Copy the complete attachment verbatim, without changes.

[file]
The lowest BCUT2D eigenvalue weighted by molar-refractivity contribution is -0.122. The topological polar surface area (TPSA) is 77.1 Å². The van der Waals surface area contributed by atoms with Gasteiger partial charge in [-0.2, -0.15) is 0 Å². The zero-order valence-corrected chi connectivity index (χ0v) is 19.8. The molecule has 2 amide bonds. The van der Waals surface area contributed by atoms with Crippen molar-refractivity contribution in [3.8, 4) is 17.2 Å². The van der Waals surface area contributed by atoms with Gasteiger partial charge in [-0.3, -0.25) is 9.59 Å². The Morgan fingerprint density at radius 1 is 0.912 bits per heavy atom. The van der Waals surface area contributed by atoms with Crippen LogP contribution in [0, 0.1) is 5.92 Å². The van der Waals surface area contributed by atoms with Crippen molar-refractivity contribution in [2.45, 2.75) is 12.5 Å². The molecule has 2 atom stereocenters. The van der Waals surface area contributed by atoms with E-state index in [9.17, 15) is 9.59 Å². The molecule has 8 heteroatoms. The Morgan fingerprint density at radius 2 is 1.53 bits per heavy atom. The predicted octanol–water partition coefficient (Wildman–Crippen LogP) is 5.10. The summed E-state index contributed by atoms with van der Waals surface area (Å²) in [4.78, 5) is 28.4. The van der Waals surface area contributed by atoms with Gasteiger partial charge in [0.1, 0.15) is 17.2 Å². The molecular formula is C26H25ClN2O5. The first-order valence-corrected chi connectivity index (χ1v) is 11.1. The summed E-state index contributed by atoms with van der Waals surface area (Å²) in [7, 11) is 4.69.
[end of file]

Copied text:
The lowest BCUT2D eigenvalue weighted by molar-refractivity contribution is -0.122. The topological polar surface area (TPSA) is 77.1 Å². The van der Waals surface area contributed by atoms with Gasteiger partial charge in [-0.2, -0.15) is 0 Å². The zero-order valence-corrected chi connectivity index (χ0v) is 19.8. The molecule has 2 amide bonds. The van der Waals surface area contributed by atoms with Crippen molar-refractivity contribution in [3.8, 4) is 17.2 Å². The van der Waals surface area contributed by atoms with Gasteiger partial charge in [-0.3, -0.25) is 9.59 Å². The Morgan fingerprint density at radius 1 is 0.912 bits per heavy atom. The van der Waals surface area contributed by atoms with Crippen LogP contribution in [0, 0.1) is 5.92 Å². The van der Waals surface area contributed by atoms with Crippen molar-refractivity contribution in [2.45, 2.75) is 12.5 Å². The molecule has 2 atom stereocenters. The van der Waals surface area contributed by atoms with E-state index in [9.17, 15) is 9.59 Å². The molecule has 8 heteroatoms. The Morgan fingerprint density at radius 2 is 1.53 bits per heavy atom. The predicted octanol–water partition coefficient (Wildman–Crippen LogP) is 5.10. The summed E-state index contributed by atoms with van der Waals surface area (Å²) in [4.78, 5) is 28.4. The van der Waals surface area contributed by atoms with Gasteiger partial charge in [0.1, 0.15) is 17.2 Å². The molecular formula is C26H25ClN2O5. The first-order valence-corrected chi connectivity index (χ1v) is 11.1. The summed E-state index contributed by atoms with van der Waals surface area (Å²) in [7, 11) is 4.69.